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September 20, 2012 - Port Contract Talks Extended Through December, Strike Avoided

After sitting down with federal mediators, labor and management from East Coast and Gulf Coast ports today agreed to continue contract talks through the end of the  year, avoiding a strike that could have disrupted retail supply chains in just over a week.

“This extension will provide the parties an opportunity to focus on the outstanding core issues in a deliberate manner apart from the pressure of an immediate deadline,” Federal Mediation and Conciliation Service Director George Cohen said. “In taking this significant step, the parties emphasized that they are doing so for the good of the country to avoid any interruption in interstate commerce.”

Negotiations broke down in August and at least two International Longshoremen’s Association locals voted to authorize a strike when the current contract expires September 30. But the ILA and the United States Maritime Alliance met for the first time in a month this week, and agreed today to a 90-day extension of the contract that will allow talks to continue.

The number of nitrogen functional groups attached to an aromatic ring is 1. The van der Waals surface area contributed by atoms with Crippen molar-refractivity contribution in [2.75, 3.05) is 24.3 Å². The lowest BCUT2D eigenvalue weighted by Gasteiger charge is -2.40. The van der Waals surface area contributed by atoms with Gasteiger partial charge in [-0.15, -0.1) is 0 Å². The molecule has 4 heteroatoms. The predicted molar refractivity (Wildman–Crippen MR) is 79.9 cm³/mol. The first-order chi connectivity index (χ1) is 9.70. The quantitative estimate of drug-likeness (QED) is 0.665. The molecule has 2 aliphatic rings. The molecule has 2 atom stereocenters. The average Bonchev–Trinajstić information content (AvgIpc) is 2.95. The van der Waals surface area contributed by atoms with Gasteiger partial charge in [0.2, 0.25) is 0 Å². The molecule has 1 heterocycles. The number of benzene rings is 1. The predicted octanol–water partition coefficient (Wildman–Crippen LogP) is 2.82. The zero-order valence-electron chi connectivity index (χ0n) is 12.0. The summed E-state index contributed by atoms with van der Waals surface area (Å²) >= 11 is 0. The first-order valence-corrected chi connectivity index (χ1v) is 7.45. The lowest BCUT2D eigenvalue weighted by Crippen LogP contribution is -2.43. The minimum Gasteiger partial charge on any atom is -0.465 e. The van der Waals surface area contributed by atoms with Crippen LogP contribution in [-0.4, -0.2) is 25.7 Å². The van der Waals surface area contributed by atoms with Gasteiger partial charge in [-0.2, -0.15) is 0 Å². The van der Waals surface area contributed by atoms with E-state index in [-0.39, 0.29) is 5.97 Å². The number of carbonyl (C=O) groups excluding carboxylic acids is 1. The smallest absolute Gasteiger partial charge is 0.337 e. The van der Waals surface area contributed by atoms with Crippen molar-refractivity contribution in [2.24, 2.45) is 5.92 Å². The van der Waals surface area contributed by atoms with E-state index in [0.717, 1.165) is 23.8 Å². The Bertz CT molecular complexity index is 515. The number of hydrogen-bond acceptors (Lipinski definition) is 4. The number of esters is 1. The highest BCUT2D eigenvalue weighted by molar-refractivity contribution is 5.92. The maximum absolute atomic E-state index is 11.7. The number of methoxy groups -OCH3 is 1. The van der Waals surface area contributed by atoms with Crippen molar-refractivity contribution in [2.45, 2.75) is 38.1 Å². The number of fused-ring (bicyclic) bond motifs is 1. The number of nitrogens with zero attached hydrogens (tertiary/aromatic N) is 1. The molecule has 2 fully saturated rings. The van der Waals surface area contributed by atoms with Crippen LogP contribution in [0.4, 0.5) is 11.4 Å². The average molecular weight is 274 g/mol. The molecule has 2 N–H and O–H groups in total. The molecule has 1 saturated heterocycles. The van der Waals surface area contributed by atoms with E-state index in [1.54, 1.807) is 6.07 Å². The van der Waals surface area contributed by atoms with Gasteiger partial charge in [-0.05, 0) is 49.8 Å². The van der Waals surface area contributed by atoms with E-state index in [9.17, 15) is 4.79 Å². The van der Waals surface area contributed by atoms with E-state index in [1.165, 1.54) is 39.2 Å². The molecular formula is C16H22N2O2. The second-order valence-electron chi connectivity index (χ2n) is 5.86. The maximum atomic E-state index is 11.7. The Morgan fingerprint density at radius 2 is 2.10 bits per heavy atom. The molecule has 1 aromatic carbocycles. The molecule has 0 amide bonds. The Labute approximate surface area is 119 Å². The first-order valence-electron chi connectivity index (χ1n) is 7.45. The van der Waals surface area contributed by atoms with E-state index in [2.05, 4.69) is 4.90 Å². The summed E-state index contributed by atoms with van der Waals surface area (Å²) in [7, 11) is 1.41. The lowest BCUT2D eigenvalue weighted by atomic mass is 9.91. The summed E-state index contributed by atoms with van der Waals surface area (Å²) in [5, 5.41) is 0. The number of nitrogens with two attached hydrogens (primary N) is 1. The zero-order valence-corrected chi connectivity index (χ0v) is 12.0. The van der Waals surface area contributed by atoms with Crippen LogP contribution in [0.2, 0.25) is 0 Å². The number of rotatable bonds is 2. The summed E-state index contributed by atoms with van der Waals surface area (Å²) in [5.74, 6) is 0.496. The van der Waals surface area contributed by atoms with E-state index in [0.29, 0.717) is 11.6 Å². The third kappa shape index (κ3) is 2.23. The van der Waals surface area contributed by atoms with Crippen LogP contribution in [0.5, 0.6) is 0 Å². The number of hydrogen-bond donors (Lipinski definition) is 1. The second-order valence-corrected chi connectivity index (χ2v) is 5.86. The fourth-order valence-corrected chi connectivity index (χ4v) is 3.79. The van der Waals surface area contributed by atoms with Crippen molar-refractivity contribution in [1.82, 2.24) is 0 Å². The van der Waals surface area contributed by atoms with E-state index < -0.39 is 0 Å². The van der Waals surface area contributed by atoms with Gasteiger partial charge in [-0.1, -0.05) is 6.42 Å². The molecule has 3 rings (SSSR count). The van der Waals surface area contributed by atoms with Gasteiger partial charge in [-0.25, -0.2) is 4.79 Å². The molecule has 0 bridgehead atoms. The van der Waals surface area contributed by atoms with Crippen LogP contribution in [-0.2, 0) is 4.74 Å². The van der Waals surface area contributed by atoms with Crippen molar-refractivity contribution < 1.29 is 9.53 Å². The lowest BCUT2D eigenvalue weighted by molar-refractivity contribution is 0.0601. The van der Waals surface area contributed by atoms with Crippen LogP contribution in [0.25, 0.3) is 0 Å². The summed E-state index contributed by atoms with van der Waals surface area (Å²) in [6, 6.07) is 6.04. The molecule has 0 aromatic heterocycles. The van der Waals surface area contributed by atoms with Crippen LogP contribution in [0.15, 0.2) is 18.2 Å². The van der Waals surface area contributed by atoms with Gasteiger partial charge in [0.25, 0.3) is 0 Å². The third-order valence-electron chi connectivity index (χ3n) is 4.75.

NRF welcomed the agreement because a strike would have come during the peak of the shipping cycle for retailers’ annual holiday shopping season, the industry’s busiest time of the year.

“This extension should provide for a stable holiday shipping and shopping season,” NRF Vice President for Supply Chain and Customs Policy Jonathan Gold said. “It is still critically important that USMX and ILA remain at the negotiation table to hammer out a final contract.”

With the holiday season on the line, some retailers have already brought merchandise into the country early or begun to activate contingency plans to move shipments to the West Coast or provide other alternatives. Strike or no strike, NRF’s Global Port Tracker report is expecting retailers to import 8.2 percent more merchandise this year than last year.

© 2012 National Retail Federation